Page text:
Spring is easing in on the land. After dark personal winter but having mild winter weather instead of the forecasted nasty snow and cold, the pretty weekend felt like all winter was fading. DH needed a break from son #2 kitchen rebuild, and so I drove us to the farm to check on some bulldozing being done there. The air was warm but the furious wind was a March wind for sure.
Winter wheat was making tiny shoots like green spears reaching for the heavens. Yellow and white daffodils hugged farm house foundations waiting for lilac and tulips and forsythia to come. Contented cows rested on grasses mixed with saffron shades of dead growth slowly being replaced by spring greens. Once at the farm, the bulldozer was in action even on Sunday since the coming week is to be all rain. He worked while he could. He had already recovered much land, reshaping berms and dips like a boy with modeling clay.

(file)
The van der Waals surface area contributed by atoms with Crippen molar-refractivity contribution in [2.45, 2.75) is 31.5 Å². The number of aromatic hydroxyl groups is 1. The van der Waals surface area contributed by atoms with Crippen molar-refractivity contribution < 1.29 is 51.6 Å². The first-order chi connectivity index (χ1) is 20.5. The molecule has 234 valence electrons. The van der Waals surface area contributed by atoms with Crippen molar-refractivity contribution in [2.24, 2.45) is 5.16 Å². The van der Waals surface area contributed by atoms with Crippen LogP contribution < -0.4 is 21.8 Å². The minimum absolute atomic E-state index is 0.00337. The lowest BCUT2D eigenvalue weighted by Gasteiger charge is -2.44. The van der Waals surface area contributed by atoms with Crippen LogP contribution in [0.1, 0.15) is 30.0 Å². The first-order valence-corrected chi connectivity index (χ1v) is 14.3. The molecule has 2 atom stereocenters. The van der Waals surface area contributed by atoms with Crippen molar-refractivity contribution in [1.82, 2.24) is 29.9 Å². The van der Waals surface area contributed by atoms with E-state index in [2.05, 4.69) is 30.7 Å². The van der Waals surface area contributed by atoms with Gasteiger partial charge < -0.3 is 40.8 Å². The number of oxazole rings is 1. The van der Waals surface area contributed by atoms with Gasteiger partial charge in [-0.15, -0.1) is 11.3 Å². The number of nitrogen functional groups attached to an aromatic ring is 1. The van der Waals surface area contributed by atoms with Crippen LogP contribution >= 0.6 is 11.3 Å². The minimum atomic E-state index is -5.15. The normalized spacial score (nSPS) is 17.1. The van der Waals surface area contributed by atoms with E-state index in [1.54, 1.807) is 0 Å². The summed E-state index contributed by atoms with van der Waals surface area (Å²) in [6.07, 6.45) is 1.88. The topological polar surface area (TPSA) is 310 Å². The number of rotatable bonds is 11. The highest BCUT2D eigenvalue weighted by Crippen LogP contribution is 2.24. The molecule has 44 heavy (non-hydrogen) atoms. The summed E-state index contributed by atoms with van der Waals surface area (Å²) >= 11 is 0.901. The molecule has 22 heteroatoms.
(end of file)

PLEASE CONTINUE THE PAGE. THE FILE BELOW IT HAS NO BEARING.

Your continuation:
Nearby was once a tiny town called Kimball. It set as close the railroad tracks as possible without interrupting trains. It had a grocery, a barber, a small school house, a church at one time. Now it is practically a ghost town with abandoned homes and barns falling in on themselves. One house caught my eye, talking to me, calling to me about the woman who lived there once…how she worked flowers at her fence, at her door step, how she gathered eggs from hens that roamed among the flowers eating bugs on summer days.
We hated to cut the reverie short but needed to get on to check in at assisted living for his dad who will be 100 in May and my mother’s for quick visits before heading back to the kitchen job where sheetrock mud was drying. It felt good for a few hours to smell turned earth, feel wind on faces, to know that life rolls on with or without our permission.